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History

Written by Tanner Crunelle ('20) 

The city of Charleston was built on the income generated by the enslavement, sale, and purchase of people. It is then no surprise that the College of Charleston opened in 1770 as a public institution serving only white males. If we fast forward through the continued legal enslavement and later legal exploitation of black laborers, we arrive in the 1940s. Racial tensions quickly rose to the surface following WWII, and it became clear we would soon need to recast our social world. Facing pressure from the NAACP and black student activists from the Avery Normal Institute in Charleston, administrators at The College of Charleston decided to sell the public charter to a private board of trustees for $1 in 1949. This effectively removed the public officials sitting on the board of trustees, centralized power in the hands of Charleston’s white ruling elite, and removed the public responsibility to any anticipated desegregation mandates.

Francis “Frank” Sturcken was a student at the College of Charleston from 1947 to 1951, and witnessed the decision to become private. 

Francis
Francis (Frank) Sturcken in his senior
year 
at the College of Charleston, 1951

 As an active English major on campus, he led several social and artistic clubs. He also was a three-time winner of the College’s longstanding campus-wide male-only speech competition, the Bingham Oratorical Competition. The third time he competed, he delivered a speech titled “The Liquid South,” advocating for the desegregation of the school. Perhaps to our surprise, the speech wins! It is thoroughly-researched and employs both moral arguments and quantitative data to argue, ultimately, for the institution to desegregate.

This is a bold and brave act of protest: publicly taking a stand for progress, and particularly racial progress in Charleston. He was blacklisted by the administration and the local newspaper only announced the speech’s title, which is contrasted with the coverage nearly three times as long in previous years. However, he also found a great deal of (rather quiet) support, receiving notes from admirers and newspaper coverage across the country.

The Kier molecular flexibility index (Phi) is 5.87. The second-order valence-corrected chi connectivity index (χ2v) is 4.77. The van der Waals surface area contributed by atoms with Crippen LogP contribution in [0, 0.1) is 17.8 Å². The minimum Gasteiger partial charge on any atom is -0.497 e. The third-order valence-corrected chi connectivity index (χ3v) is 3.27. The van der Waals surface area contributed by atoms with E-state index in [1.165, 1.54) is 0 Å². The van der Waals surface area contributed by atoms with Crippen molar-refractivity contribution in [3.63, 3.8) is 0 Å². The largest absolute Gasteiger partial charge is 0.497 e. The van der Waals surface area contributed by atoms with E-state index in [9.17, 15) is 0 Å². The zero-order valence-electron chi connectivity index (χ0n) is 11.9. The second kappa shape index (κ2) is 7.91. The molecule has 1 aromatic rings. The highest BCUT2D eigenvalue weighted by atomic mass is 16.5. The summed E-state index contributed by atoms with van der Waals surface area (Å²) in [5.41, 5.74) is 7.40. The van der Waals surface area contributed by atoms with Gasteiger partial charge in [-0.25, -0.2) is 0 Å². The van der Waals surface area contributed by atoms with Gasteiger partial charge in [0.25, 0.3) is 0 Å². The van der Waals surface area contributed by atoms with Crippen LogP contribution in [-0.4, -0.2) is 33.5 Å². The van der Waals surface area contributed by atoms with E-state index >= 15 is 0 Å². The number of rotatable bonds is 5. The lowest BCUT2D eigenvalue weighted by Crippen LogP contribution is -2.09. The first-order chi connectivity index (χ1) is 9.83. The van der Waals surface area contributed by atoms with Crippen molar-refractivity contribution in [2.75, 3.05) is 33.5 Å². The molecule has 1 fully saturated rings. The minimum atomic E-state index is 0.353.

However, Sturcken’s speech is not above criticism. While it did create tension for white people—tension which must be reconciled—his story invites us to reflect on how a more sustained form of activism might have had a more meaningful impact. Furthermore, Sturcken does not include the voice of those for whom he advocates, so the question becomes whether it was fair for him to represent the black people to whom he did not listen. It is perhaps, then, most useful to see Sturcken’s impact as produced from an intersectional person who was navigating a particular context. It’s neither good nor bad, but rather a historical exception to white supremacy which asks us to question the very ways we navigate our world, and our time at the College of Charleston, differently.

 
For more information see The College Today article
 
 

Sources:

-The Comet Yearbook of the College of Charleston, 1951. Courtesy of College of Charleston Special Collections

-Francis "Frank" Sturcken Papers, 1951-1999. Avery Research Center for African American History and Culture, College of Charleston Libraries.

-Morrison, Nan. A History of the College of Charleston, 1936-2009. Columbia, SC: University of South Carolina Press, 2011

 
 

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